UK’s First Gays vs. Church Test Case Against Anglican Bishop
By Hilary White
HEREFORD, April 5, 2007 (LifeSiteNews.com) – In a test case of the UK’s just passed Sexual Orientation Regulations (SOR’s), an Anglican bishop is defending himself in the dock for refusing to hire a man who was pursuing an active homosexual lifestyle.
The Right Rev Anthony Priddis, the Anglican Bishop of Hereford, rejected the accusation of unjust discrimination, saying that he declined to hire John Reaney as a youth worker because he admitted to engaging in sexual activity outside of marriage.
Reaney, 41, from Llandud-no, North Wales is bringing an action against the Hereford Diocesan Board of Finance, claiming that he was refused the job on the grounds that he was a homosexual. His complaint is being backed by the homosexual group, Stonewall, the notoriously anti-Christian political lobby group largely responsible for the imposition of the SOR’s.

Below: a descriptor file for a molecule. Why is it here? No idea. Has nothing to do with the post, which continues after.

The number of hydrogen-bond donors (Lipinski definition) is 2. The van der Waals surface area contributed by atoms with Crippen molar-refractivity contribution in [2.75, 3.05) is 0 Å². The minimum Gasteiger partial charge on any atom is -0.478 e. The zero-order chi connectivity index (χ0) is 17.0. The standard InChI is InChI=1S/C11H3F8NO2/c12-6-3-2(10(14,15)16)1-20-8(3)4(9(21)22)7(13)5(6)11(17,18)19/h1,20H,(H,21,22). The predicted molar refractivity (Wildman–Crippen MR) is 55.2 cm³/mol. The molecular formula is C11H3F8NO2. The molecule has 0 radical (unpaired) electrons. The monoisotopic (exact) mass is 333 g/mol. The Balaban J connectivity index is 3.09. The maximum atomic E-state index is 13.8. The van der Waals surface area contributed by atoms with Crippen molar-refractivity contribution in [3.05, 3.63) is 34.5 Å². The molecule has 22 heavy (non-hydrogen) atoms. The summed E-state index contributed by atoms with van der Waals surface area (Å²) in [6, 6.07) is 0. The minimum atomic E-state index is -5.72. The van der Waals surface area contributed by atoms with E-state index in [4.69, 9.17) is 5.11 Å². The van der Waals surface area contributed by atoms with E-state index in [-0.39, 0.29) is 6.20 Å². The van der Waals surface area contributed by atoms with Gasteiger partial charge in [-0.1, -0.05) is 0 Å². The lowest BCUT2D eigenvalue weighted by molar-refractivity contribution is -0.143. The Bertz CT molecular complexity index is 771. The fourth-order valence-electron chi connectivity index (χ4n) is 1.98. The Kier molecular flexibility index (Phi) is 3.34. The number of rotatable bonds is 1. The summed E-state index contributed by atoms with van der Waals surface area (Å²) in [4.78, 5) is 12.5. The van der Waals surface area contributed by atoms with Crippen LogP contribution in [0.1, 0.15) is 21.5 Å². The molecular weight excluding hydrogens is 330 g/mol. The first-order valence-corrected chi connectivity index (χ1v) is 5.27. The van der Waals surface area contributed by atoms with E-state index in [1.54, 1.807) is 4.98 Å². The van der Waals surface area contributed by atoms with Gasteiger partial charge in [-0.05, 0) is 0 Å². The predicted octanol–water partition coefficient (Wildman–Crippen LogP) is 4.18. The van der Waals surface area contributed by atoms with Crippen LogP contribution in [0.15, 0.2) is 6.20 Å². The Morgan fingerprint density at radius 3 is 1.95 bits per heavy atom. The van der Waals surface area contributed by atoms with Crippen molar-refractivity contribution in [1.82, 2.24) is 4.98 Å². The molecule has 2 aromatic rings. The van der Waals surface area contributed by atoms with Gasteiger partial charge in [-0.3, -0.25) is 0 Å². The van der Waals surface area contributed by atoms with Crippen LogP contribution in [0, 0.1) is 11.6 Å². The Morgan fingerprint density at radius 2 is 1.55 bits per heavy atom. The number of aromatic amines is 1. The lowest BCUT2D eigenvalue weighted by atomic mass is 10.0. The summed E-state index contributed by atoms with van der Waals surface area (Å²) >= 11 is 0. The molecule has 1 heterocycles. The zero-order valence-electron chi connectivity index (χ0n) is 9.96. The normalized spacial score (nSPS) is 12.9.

Reany’s “orientation” was not the issue, the bishop said, “But Mr Reaney’s lifestyle had the potential to impact on the spiritual, moral and ethical leadership within the diocese.”
The Christian doctrine of sexual purity is still the official teaching and policy of the Church of England, and Bishop Priddis said, “What is at issue is the lifestyle, practice and sexual behaviour, whether the applicant is homosexual, heterosexual or transsexual.”
"The Church’s teaching draws distinction between sexual orientation and practice and lifestyle,” Bishop Priddis said. “We didn’t discriminate against Mr Reaney on the grounds of sexuality. Had we done so we wouldn’t have called him for an interview.”
Until the passage of the SOR’s, secondary legislation associated with the 2006 Equality Act, religious organizations were exempt from previous anti-discrimination legislation. Churches and religious organizations campaigned against the passage of the SOR’s saying that it would lead to their being targeted by homosexual activists in lawsuits.
The Reany case is considered to be the first of these expected test cases.
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UK Regulations Barring Religious Schools from Teaching Against Homosexuality Approved